Coordinating Careers with Confucius
22 Jan, 2011
by Julie Ferris
My favorite movie of all time is Working Girl. I remember how charmed my mom was by Harrison Ford (especially the scene where he changes shirts in his office) and personally, I love the sage bits of wisdom that fall, in full Jersey accent, out of Melanie Griffith and Joan Cusack’s mouths. This more than 20-year old movie has always been my guide and vision for the cutthroat world of business. I often toast, like Griffith does under her breath at a social function, “here’s to the little people” trying to get to the top.
I don’t go to the top that often at the Pfister. I’ve spent much of my time enjoying the crowds in the lobby. I read the register, I know of the many events and gatherings and galas happening on the floors above me, but I’ve found it more entertaining to wait downstairs and guess who’s attending which conference, which wedding, which retirement party.
This week, however, I braved the world of the special event, Pfister style.
I think I may never be the same.
This story will surely have to be told in parts, but which part to start with? The incredible attention to detail? The delectable food? A commentary on the crowd and how they behaved? Questions of economic recessions and making do and multi-tasking? Or, the very noticeable fact that men outnumbered women 2 to 1 (and that’s a generous statistic)?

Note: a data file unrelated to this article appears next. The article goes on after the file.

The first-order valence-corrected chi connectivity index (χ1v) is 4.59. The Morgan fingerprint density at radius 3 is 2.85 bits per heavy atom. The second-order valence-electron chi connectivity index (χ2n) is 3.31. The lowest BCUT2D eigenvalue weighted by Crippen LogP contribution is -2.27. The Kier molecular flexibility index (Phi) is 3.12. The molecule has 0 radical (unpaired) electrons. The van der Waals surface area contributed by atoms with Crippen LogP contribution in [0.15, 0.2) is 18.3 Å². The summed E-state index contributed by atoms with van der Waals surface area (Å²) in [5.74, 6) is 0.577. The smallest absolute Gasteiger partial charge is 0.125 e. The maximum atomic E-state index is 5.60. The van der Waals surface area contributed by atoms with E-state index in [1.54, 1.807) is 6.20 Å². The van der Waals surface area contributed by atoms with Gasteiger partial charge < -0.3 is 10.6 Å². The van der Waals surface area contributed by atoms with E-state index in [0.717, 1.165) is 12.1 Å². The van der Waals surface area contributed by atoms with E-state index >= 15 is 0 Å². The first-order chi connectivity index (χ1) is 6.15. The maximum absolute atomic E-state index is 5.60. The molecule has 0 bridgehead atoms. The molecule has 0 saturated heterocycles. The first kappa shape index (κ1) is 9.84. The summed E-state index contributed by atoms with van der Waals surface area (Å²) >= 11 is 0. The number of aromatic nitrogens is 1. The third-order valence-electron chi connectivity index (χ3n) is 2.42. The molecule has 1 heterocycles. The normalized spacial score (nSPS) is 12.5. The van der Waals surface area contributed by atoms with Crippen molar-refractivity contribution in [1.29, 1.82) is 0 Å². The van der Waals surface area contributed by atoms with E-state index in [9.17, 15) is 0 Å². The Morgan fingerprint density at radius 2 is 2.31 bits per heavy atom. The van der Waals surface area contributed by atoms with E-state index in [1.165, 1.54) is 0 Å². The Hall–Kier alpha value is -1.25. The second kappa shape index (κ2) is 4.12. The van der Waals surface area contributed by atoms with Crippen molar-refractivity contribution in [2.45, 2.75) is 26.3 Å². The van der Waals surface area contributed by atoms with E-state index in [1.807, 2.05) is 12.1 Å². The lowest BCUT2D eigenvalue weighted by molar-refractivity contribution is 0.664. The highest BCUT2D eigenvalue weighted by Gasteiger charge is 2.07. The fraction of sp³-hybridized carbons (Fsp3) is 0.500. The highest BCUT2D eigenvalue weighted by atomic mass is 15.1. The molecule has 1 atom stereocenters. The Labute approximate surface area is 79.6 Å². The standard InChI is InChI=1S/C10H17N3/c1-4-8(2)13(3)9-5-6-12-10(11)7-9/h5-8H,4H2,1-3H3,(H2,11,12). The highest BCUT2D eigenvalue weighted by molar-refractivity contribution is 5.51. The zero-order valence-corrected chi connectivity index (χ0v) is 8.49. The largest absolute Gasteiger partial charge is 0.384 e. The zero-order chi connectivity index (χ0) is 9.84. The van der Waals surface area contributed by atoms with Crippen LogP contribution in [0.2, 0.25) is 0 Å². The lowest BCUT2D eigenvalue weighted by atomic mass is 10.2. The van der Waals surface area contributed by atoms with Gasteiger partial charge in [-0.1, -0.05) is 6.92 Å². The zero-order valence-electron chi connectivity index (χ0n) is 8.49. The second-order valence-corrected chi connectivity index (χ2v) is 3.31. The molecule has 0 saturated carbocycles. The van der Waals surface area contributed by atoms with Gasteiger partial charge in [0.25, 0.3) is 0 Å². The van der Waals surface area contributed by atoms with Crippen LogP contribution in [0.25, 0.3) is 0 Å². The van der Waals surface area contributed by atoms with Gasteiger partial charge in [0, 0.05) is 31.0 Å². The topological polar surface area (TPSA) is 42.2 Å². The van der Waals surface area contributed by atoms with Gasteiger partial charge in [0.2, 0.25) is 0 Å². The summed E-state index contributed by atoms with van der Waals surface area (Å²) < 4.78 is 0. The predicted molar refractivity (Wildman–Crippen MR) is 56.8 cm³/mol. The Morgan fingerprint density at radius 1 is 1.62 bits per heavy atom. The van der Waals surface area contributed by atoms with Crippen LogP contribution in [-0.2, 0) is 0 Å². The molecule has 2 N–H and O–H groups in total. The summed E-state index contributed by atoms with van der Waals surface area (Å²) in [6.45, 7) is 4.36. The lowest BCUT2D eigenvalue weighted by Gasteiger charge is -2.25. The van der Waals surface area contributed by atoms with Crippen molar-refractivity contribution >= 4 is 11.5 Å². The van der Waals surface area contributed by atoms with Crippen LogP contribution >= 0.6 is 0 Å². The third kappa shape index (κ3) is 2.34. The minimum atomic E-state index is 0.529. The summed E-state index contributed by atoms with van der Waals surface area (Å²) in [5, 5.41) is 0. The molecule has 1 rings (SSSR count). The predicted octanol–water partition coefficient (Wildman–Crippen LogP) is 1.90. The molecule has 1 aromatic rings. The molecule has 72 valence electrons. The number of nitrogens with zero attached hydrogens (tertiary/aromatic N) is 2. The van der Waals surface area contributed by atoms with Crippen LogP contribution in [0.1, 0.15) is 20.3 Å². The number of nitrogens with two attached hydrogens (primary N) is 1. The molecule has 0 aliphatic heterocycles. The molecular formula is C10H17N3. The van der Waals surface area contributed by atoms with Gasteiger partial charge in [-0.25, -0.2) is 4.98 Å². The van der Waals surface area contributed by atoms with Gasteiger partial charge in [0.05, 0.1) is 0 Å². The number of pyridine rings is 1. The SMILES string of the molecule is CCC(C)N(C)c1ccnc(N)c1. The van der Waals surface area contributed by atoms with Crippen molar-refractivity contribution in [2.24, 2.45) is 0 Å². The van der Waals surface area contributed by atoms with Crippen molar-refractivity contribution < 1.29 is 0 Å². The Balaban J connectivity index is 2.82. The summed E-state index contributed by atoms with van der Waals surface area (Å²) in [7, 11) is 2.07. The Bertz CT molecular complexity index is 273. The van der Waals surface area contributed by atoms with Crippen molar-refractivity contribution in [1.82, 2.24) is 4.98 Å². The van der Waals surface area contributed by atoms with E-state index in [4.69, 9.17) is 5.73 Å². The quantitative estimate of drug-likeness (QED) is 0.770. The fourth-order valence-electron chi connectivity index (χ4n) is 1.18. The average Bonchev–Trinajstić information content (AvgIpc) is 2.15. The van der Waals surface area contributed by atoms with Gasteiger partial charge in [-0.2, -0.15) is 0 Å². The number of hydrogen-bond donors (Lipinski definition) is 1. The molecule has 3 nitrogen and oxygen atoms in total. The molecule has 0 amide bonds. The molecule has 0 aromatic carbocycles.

But I haven’t even told you the theme yet, so all that is merely terrible foreshadowing…
I understand that Milwaukee’s Business Journal is the publication to see and be seen (in) if you’re in business in Milwaukee. I learned that quickly. What I didn’t realize, however, was that all the events, networking sessions and awards celebrations the Business Journal hosts are also fully planned and executed by their staff. As someone in journalism, I’m fascinated by the fact that a local publication has not only reporters, writers, editors and photographers, but also a platoon of event coordinators. (Of course, though they perform with the zest, energy and capabilities of a platoon, I was also shocked to learn this division in the magazine is merely three talented, super- human people).
The Asian-inspired event spared no detail. From the amazing dragon fruit that adorned the buffet tables to the signature “Dragon’s Breath” drinks distributed at the many bars within the space, the room embraced the spirit and mystery of Asian cultures.
The event was designed to honor businesses that had made the Journal’s Book of Lists. The Book of Lists provides information on leading buyers, businesses and employers in our area (and other markets as well) and a snapshot of local economies. It’s a Who’s Who of sorts for the I-want-a-corner-office set.
The buzz was amazing, the honorees and invitees were thrilled at the décor, the flavors, the scenes and the energy of the room. I watched networking in action and had to laugh when important conversations about Monday morning business breakfasts and new clients were punctuated by a roaming Confucius telling terribly bad puns shrouded as wisdom. (e.g. “Confucius say man who follows bus gets exhausted”)
Of course there’s more to tell, more to describe, but for now, I rest assured in telling you that Melanie Griffith was right, as was evidenced by the interactions at the Pfister this week, “fringe times are crucial.”